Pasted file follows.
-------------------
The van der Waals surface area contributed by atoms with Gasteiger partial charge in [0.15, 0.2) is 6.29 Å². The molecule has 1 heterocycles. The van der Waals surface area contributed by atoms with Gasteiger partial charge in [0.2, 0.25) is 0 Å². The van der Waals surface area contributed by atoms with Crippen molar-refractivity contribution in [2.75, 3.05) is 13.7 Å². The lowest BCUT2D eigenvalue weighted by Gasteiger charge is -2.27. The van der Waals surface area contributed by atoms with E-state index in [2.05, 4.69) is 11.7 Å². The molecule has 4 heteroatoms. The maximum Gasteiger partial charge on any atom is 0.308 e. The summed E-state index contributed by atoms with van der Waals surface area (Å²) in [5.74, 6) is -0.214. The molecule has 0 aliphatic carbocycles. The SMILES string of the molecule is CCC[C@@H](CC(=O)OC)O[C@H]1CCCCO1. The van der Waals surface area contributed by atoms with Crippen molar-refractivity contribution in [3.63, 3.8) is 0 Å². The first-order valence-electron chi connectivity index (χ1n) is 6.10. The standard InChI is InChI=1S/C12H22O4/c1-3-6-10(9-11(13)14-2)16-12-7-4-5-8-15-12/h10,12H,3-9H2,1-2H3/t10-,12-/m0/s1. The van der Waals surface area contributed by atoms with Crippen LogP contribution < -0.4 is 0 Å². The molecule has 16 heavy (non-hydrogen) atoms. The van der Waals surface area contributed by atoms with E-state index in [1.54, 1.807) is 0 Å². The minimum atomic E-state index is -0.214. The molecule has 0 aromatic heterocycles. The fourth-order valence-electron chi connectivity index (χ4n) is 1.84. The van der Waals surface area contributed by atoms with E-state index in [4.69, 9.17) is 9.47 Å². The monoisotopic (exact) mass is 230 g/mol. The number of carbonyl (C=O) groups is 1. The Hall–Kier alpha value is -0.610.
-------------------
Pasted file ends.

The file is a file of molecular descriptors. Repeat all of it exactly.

The van der Waals surface area contributed by atoms with Gasteiger partial charge in [0.15, 0.2) is 6.29 Å². The molecule has 1 heterocycles. The van der Waals surface area contributed by atoms with Gasteiger partial charge in [0.2, 0.25) is 0 Å². The van der Waals surface area contributed by atoms with Crippen molar-refractivity contribution in [2.75, 3.05) is 13.7 Å². The lowest BCUT2D eigenvalue weighted by Gasteiger charge is -2.27. The van der Waals surface area contributed by atoms with E-state index in [2.05, 4.69) is 11.7 Å². The molecule has 4 heteroatoms. The maximum Gasteiger partial charge on any atom is 0.308 e. The summed E-state index contributed by atoms with van der Waals surface area (Å²) in [5.74, 6) is -0.214. The molecule has 0 aliphatic carbocycles. The SMILES string of the molecule is CCC[C@@H](CC(=O)OC)O[C@H]1CCCCO1. The van der Waals surface area contributed by atoms with Crippen molar-refractivity contribution in [3.63, 3.8) is 0 Å². The first-order valence-electron chi connectivity index (χ1n) is 6.10. The standard InChI is InChI=1S/C12H22O4/c1-3-6-10(9-11(13)14-2)16-12-7-4-5-8-15-12/h10,12H,3-9H2,1-2H3/t10-,12-/m0/s1. The van der Waals surface area contributed by atoms with Crippen LogP contribution < -0.4 is 0 Å². The molecule has 16 heavy (non-hydrogen) atoms. The van der Waals surface area contributed by atoms with E-state index in [1.54, 1.807) is 0 Å². The minimum atomic E-state index is -0.214. The molecule has 0 aromatic heterocycles. The fourth-order valence-electron chi connectivity index (χ4n) is 1.84. The van der Waals surface area contributed by atoms with E-state index in [4.69, 9.17) is 9.47 Å². The monoisotopic (exact) mass is 230 g/mol. The number of carbonyl (C=O) groups is 1. The Hall–Kier alpha value is -0.610.